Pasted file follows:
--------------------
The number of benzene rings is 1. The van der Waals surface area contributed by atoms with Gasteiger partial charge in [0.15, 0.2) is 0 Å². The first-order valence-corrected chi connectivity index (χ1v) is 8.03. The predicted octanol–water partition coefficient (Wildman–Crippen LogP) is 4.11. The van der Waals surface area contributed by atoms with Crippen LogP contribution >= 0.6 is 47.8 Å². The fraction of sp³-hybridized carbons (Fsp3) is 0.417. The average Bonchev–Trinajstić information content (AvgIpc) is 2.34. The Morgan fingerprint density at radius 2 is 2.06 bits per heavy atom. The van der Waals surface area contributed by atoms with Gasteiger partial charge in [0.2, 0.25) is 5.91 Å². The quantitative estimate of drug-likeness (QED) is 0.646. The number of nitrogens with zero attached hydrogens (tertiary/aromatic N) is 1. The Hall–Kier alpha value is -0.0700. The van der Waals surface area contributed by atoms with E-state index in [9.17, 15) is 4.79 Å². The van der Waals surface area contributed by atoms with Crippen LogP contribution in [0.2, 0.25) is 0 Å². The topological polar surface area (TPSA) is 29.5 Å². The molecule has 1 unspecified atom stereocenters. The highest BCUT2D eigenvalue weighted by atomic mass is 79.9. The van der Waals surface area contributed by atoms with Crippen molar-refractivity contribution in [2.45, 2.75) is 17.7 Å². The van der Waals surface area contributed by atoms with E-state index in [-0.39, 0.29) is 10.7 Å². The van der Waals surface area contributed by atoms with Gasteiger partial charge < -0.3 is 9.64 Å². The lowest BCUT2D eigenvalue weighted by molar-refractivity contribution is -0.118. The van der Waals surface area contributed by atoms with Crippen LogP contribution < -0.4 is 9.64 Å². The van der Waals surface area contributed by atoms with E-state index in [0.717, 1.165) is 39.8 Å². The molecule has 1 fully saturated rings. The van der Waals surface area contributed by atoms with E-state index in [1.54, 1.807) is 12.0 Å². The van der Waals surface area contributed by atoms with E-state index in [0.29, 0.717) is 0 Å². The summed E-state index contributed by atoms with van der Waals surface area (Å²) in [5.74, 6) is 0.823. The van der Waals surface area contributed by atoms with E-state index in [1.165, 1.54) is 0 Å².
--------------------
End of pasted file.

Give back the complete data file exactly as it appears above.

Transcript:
The number of benzene rings is 1. The van der Waals surface area contributed by atoms with Gasteiger partial charge in [0.15, 0.2) is 0 Å². The first-order valence-corrected chi connectivity index (χ1v) is 8.03. The predicted octanol–water partition coefficient (Wildman–Crippen LogP) is 4.11. The van der Waals surface area contributed by atoms with Crippen LogP contribution >= 0.6 is 47.8 Å². The fraction of sp³-hybridized carbons (Fsp3) is 0.417. The average Bonchev–Trinajstić information content (AvgIpc) is 2.34. The Morgan fingerprint density at radius 2 is 2.06 bits per heavy atom. The van der Waals surface area contributed by atoms with Gasteiger partial charge in [0.2, 0.25) is 5.91 Å². The quantitative estimate of drug-likeness (QED) is 0.646. The number of nitrogens with zero attached hydrogens (tertiary/aromatic N) is 1. The Hall–Kier alpha value is -0.0700. The van der Waals surface area contributed by atoms with E-state index in [9.17, 15) is 4.79 Å². The van der Waals surface area contributed by atoms with Crippen LogP contribution in [0.2, 0.25) is 0 Å². The topological polar surface area (TPSA) is 29.5 Å². The molecule has 1 unspecified atom stereocenters. The highest BCUT2D eigenvalue weighted by atomic mass is 79.9. The van der Waals surface area contributed by atoms with Crippen molar-refractivity contribution in [2.45, 2.75) is 17.7 Å². The van der Waals surface area contributed by atoms with E-state index in [-0.39, 0.29) is 10.7 Å². The van der Waals surface area contributed by atoms with Gasteiger partial charge < -0.3 is 9.64 Å². The lowest BCUT2D eigenvalue weighted by molar-refractivity contribution is -0.118. The van der Waals surface area contributed by atoms with Crippen LogP contribution < -0.4 is 9.64 Å². The van der Waals surface area contributed by atoms with E-state index in [0.717, 1.165) is 39.8 Å². The molecule has 1 fully saturated rings. The van der Waals surface area contributed by atoms with E-state index in [1.54, 1.807) is 12.0 Å². The van der Waals surface area contributed by atoms with E-state index in [0.29, 0.717) is 0 Å². The summed E-state index contributed by atoms with van der Waals surface area (Å²) in [5.74, 6) is 0.823. The van der Waals surface area contributed by atoms with E-state index in [1.165, 1.54) is 0 Å².